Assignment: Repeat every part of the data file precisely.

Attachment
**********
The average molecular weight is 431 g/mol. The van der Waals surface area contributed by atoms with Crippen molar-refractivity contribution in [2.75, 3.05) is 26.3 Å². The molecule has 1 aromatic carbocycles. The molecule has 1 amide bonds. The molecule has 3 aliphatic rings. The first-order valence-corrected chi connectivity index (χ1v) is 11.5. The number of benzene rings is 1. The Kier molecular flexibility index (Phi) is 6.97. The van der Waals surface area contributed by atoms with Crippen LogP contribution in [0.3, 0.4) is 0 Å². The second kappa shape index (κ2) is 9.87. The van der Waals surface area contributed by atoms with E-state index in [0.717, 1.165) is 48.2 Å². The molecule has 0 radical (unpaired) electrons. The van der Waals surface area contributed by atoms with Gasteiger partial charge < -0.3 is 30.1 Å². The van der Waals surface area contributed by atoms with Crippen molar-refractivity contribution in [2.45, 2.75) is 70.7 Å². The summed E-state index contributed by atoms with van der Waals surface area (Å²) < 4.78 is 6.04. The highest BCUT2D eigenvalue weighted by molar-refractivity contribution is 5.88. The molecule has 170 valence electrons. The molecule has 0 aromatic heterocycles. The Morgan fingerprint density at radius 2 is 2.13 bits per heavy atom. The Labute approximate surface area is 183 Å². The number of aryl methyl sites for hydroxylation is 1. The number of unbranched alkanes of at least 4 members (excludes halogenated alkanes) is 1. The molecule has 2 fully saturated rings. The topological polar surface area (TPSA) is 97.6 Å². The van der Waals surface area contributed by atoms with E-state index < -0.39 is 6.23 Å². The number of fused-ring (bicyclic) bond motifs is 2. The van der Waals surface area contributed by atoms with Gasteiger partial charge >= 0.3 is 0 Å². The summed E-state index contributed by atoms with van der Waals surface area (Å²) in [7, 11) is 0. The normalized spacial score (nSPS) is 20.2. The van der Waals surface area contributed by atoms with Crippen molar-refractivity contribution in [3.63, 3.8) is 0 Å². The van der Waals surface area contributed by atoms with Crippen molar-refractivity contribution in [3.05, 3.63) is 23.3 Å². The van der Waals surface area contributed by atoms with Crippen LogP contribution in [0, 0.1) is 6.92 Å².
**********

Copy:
The average molecular weight is 431 g/mol. The van der Waals surface area contributed by atoms with Crippen molar-refractivity contribution in [2.75, 3.05) is 26.3 Å². The molecule has 1 aromatic carbocycles. The molecule has 1 amide bonds. The molecule has 3 aliphatic rings. The first-order valence-corrected chi connectivity index (χ1v) is 11.5. The number of benzene rings is 1. The Kier molecular flexibility index (Phi) is 6.97. The van der Waals surface area contributed by atoms with Crippen LogP contribution in [0.3, 0.4) is 0 Å². The second kappa shape index (κ2) is 9.87. The van der Waals surface area contributed by atoms with E-state index in [0.717, 1.165) is 48.2 Å². The molecule has 0 radical (unpaired) electrons. The van der Waals surface area contributed by atoms with Gasteiger partial charge < -0.3 is 30.1 Å². The van der Waals surface area contributed by atoms with Crippen molar-refractivity contribution in [2.45, 2.75) is 70.7 Å². The summed E-state index contributed by atoms with van der Waals surface area (Å²) < 4.78 is 6.04. The highest BCUT2D eigenvalue weighted by molar-refractivity contribution is 5.88. The molecule has 170 valence electrons. The molecule has 0 aromatic heterocycles. The Morgan fingerprint density at radius 2 is 2.13 bits per heavy atom. The Labute approximate surface area is 183 Å². The number of aryl methyl sites for hydroxylation is 1. The number of unbranched alkanes of at least 4 members (excludes halogenated alkanes) is 1. The molecule has 2 fully saturated rings. The topological polar surface area (TPSA) is 97.6 Å². The van der Waals surface area contributed by atoms with E-state index < -0.39 is 6.23 Å². The number of fused-ring (bicyclic) bond motifs is 2. The van der Waals surface area contributed by atoms with Gasteiger partial charge >= 0.3 is 0 Å². The summed E-state index contributed by atoms with van der Waals surface area (Å²) in [7, 11) is 0. The normalized spacial score (nSPS) is 20.2. The van der Waals surface area contributed by atoms with Crippen molar-refractivity contribution in [3.63, 3.8) is 0 Å². The van der Waals surface area contributed by atoms with Crippen molar-refractivity contribution in [3.05, 3.63) is 23.3 Å². The van der Waals surface area contributed by atoms with Crippen LogP contribution in [0, 0.1) is 6.92 Å².